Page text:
Having a Brake Caliper Piston Problem? Here’s How to Fix It
A broken brake piston is a common cause of disc brake malfunctions and should be immediately be taken care of, especially if the brakes are no longer functioning. And if you're planning on fixing a brake caliper piston by yourself, you need to do so at a slow and methodical pace to ensure that no mistakes are made during the process. So take your time and be sure to follow the steps below.
Difficulty level: Moderate
What you'll need:
- Piston repair kit
- Car floor jack
- Tire iron
- Ratchet set
Brake caliper piston removal tool/air hose
Step 1: With the car parked on a stable and level surface, engage the parking brake and raise the vehicle using a floor jack. Once it's lifted off the ground, place jack stands on your vehicle's designated jacking points and remove the jack.
Step 2: Remove the lug nuts with a ratchet or tire iron. You can also loosen them first before raising the wheel for added leverage, but make sure not to completely remove the nuts from the threads until the wheels are in the air. Once the nuts have been taken off, pull out the tire from the wheel hub and place it on the ground face up.
Step 3: Detach the brake pads from the caliper by removing the retaining clips. Use a vise grip to loosen the clips and slide out the pads.
Step 4: Have some press on the brake pedals, which will force the calipers to expose the brake pistons.
Step 5: Remove the piston from the brake caliper one at a time. You can use a special removal tool for this, although you can also use a pressurized air hose. For the latter, hold one piston with a C-clamp and blow out the other one using the hose. Wrap the caliper in rags to absorb any brake fluid sprayed out by the pressurized air.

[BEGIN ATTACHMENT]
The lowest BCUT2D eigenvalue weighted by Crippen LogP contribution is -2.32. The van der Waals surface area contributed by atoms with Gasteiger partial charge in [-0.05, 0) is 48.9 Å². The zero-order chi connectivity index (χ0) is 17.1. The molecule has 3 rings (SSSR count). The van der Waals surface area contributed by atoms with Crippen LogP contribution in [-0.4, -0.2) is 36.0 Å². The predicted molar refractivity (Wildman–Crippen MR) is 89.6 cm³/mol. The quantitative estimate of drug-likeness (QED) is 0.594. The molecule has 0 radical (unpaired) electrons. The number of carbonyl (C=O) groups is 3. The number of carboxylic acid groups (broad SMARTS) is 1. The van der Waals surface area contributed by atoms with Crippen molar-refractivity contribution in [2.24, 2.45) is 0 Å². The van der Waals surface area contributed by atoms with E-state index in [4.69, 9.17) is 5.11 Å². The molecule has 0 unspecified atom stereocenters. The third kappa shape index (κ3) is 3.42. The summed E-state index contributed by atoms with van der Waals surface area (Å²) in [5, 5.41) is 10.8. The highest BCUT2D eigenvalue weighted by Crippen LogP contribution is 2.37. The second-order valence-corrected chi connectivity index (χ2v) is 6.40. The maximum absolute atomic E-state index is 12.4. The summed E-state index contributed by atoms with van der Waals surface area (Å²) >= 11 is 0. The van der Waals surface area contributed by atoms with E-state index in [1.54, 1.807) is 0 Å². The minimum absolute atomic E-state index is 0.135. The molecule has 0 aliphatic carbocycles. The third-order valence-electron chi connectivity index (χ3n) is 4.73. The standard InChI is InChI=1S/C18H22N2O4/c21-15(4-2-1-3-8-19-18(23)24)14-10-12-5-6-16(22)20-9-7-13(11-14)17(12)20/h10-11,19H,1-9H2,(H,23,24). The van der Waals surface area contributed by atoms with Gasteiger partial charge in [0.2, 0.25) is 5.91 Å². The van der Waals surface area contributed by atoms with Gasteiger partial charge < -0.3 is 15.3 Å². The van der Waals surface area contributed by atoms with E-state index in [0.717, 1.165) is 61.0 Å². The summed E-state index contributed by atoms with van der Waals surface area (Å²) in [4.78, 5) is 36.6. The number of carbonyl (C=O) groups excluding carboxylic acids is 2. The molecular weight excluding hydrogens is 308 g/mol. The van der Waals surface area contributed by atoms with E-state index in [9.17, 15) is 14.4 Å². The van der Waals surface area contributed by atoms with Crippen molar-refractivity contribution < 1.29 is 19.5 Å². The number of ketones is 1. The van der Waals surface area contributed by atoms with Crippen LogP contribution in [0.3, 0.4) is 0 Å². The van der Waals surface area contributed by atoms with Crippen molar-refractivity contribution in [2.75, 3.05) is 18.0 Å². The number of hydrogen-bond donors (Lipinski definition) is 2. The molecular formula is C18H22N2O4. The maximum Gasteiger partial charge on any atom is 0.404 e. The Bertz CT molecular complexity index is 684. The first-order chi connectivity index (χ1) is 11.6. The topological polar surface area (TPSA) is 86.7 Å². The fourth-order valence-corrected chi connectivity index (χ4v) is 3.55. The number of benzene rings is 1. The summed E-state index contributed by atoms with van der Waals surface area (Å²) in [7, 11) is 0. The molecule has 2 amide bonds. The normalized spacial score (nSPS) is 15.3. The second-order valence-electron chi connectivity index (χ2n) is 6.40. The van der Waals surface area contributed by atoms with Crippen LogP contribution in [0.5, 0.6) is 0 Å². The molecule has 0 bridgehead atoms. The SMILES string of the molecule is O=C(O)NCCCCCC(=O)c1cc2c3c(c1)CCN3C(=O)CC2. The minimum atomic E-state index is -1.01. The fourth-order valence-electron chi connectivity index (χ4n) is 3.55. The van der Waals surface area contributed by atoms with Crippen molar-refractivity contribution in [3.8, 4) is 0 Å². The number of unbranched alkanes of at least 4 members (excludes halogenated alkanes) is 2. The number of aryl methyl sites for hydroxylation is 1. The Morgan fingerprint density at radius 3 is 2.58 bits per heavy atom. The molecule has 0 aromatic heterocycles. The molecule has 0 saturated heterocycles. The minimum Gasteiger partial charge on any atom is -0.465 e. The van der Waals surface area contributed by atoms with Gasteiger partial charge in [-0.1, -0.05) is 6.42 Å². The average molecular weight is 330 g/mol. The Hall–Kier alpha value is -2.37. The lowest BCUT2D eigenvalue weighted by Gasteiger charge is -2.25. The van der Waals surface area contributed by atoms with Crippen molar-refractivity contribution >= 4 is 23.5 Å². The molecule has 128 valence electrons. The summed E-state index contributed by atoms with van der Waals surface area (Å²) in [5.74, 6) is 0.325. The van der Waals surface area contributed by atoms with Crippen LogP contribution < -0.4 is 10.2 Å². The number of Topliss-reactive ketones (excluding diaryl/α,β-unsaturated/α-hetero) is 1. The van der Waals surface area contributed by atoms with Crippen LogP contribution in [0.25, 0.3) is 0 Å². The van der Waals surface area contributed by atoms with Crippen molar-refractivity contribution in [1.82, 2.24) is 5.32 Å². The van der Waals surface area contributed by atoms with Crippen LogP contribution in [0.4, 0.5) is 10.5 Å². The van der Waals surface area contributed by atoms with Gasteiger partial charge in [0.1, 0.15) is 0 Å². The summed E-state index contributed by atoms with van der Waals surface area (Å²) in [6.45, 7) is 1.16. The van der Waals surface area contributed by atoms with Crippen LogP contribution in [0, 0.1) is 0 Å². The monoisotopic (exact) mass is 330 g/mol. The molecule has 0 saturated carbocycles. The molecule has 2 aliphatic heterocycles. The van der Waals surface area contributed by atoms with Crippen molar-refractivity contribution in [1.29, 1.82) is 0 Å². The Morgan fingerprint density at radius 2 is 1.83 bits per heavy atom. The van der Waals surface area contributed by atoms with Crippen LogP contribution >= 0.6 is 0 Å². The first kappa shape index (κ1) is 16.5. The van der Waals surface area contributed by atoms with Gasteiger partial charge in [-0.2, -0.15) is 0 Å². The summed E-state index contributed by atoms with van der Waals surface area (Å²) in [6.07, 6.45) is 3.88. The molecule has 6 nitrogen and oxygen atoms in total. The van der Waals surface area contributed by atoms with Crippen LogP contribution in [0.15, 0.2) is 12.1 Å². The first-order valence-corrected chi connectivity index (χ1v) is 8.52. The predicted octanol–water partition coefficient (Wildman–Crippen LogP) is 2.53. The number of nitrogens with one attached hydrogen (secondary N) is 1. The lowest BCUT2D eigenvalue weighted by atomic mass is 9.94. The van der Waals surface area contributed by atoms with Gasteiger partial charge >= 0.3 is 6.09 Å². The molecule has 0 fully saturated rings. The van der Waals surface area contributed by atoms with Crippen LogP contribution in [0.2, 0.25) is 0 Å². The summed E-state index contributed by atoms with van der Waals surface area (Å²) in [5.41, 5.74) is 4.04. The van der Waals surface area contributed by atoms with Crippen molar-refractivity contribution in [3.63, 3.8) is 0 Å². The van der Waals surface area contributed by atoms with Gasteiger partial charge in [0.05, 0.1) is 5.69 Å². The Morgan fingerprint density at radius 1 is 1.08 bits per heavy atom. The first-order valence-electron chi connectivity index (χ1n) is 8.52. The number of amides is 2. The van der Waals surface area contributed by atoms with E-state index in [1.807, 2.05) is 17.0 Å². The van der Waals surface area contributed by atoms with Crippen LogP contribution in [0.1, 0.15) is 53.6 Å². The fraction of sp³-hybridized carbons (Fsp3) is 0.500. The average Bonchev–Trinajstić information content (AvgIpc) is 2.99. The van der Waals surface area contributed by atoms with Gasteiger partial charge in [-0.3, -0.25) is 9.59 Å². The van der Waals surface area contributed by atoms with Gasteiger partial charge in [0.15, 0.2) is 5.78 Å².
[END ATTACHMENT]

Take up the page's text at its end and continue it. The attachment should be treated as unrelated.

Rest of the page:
Step 6: Clean out the inside of the caliper, the brake disc, and the brake pads. We also recommend putting an oil pan below the caliper and letting the escaping brake fluid drain into it.
Step 7: Inspect the piston for signs of damage and wear. Scrub off any dirt and rust and replace any worn cylinder seals, dust boots, and retainer pins. However, if the piston itself shows signs of cracks or fissures, it is no longer safe structurally and must be replaced completely.
Step 8: With the pistons cleaned and its seals and pins fixed or replaced, slide the pistons back into the caliper. Take note that the piston must be properly oriented with the rotor.
Step 9: Reattach the brake pads. The pistons need to be pushed into the brake rotors in order to slide the pads in, so either have someone step on the brake pedals again or compress the brake caliper with a C-clamp in order to slide the pads back into place.
Step 10: Return the tire to the wheel hub and secure it with the lug nuts. Lower the car gently into the ground.
Step 11: Refill the brake fluid reservoir and test your brakes. Take note especially of a spongy feel of the pedal; this means air has contaminated the brake pedal and must be bled out.